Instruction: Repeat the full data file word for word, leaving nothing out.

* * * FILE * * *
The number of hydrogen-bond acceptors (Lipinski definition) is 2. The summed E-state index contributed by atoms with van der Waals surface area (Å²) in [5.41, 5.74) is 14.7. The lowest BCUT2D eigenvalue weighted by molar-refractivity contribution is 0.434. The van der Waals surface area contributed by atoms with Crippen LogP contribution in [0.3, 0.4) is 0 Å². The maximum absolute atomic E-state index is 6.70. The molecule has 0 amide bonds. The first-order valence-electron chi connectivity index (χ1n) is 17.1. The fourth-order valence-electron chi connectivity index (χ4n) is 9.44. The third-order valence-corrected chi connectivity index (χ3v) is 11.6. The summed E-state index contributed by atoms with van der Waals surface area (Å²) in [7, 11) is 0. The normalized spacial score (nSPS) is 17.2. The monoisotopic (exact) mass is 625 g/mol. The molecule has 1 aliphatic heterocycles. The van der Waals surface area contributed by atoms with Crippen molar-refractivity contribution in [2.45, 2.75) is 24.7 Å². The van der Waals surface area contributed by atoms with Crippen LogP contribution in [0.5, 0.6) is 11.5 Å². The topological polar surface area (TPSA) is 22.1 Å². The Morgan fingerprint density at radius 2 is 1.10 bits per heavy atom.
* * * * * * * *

The number of hydrogen-bond acceptors (Lipinski definition) is 2. The summed E-state index contributed by atoms with van der Waals surface area (Å²) in [5.41, 5.74) is 14.7. The lowest BCUT2D eigenvalue weighted by molar-refractivity contribution is 0.434. The van der Waals surface area contributed by atoms with Crippen LogP contribution in [0.3, 0.4) is 0 Å². The maximum absolute atomic E-state index is 6.70. The molecule has 0 amide bonds. The first-order valence-electron chi connectivity index (χ1n) is 17.1. The fourth-order valence-electron chi connectivity index (χ4n) is 9.44. The third-order valence-corrected chi connectivity index (χ3v) is 11.6. The summed E-state index contributed by atoms with van der Waals surface area (Å²) in [7, 11) is 0. The normalized spacial score (nSPS) is 17.2. The monoisotopic (exact) mass is 625 g/mol. The molecule has 1 aliphatic heterocycles. The van der Waals surface area contributed by atoms with Crippen molar-refractivity contribution in [2.45, 2.75) is 24.7 Å². The van der Waals surface area contributed by atoms with Crippen LogP contribution in [0.5, 0.6) is 11.5 Å². The topological polar surface area (TPSA) is 22.1 Å². The Morgan fingerprint density at radius 2 is 1.10 bits per heavy atom.